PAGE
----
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Genomic evaluation of a relatively small dairy cattle population by combination with a larger population
- Weller, J.I., Stoop, W.M., Eding, H., Schrooten, C., Ezra, E.
- Journal of dairy science 2015 v.98 no.7 pp. 4945-4955
- Holstein, breeding value, bulls, calving, dairy cattle, ease of birth, female fertility, fetal death, genetic improvement, genome, haplotypes, longevity, milk, milk production, models, pedigree, selection index, single nucleotide polymorphism, somatic cells, Israel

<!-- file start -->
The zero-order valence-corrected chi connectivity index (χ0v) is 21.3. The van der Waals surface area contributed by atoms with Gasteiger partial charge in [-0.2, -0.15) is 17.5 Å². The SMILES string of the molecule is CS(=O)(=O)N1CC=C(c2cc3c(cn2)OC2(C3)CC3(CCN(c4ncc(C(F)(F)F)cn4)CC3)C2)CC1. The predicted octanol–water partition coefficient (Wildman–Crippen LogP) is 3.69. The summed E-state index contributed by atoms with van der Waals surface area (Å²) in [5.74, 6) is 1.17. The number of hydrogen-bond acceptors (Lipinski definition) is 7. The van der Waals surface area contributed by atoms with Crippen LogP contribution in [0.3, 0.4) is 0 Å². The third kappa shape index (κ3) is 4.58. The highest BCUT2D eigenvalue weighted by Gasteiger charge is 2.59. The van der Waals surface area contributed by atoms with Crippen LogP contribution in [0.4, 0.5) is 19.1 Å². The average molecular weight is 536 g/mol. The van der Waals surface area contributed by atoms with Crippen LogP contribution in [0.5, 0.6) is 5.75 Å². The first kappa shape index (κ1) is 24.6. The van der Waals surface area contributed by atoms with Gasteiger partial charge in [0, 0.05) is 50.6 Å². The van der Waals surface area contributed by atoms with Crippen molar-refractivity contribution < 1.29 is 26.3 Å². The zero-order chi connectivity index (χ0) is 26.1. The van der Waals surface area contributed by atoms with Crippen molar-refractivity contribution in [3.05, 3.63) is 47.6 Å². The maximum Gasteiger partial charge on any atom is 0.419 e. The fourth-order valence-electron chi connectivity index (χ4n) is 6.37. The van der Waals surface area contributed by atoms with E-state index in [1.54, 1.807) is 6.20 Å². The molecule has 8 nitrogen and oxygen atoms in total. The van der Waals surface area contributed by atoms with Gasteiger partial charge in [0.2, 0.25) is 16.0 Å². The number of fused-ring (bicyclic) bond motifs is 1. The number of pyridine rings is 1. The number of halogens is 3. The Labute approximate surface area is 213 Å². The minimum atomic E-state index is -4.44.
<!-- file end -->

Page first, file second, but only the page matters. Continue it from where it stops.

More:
- The objectives were to investigate the accuracy of genomic evaluations obtained for a small dairy cattle population (Israeli Holsteins) via joint evaluation with a larger population (Dutch Holsteins), and to evaluate the use of pedigree data from foreign bulls computed by Interbull without daughter records in Israel. The training population included 4,010 Dutch bulls and 713 Israeli bulls. The validation population included 185 Israeli bulls with daughter records for milk production traits and slightly fewer bulls for the nonproduction traits. Milk, fat, and protein yields, somatic cell score, longevity, female fertility, direct and maternal calving ease, direct and maternal stillbirth, and the Israeli breeding index were analyzed. The genomic prediction model was based on the Bayesian multi-QTL model of Meuwissen and Goddard, where the effects of dense single nucleotide polymorphisms across the whole genome are fitted directly, without the use of haplotypes or identical-by-descent probabilities. Correlations of May 2014 estimated breeding values (EBV14) with genomic EBV (GEBV) were higher than the correlations of EBV14 with parent averages (PA) computed from the June 2009 evaluation for all traits. For the Israel selection index, the difference between EBV14 and GEBV correlation on the one hand and EBV14 and PA computed using Interbull data on the other hand was 15 percentage points. For protein, the difference between the corresponding correlations was 14 percentage points. Generally, correlations of EBV14 with PA based on Israeli EBV only were similar to correlations of EBV14 with PA including Interbull evaluations. Relative to EBV14, milk production traits were biased upwards for both GEBV and PA, but the bias was greater for PA. The Y-intercepts of regressions of EBV14 were significantly different from zero for regression on GEBV for all 3 milk production traits and the Israeli selection index. This was not the case for regression of EBV14 on PA. The regression line intersected with the line of unbiased estimation near the EBV of the bulls with highest values. Because only bulls with high evaluations are of interest for selection, GEBV for these bulls were less biased compared with that of bulls with lower evaluations. The difference in mean EBV14 between bulls born during 2007–2008 selected by GEBV and PA was 65 units. If half of all inseminations are by young bulls, then the annual genetic gain obtained by implementation of genomic evaluation will be 8 units per year (65/8). Because annual gain is currently 107 units, this is a gain of 7%.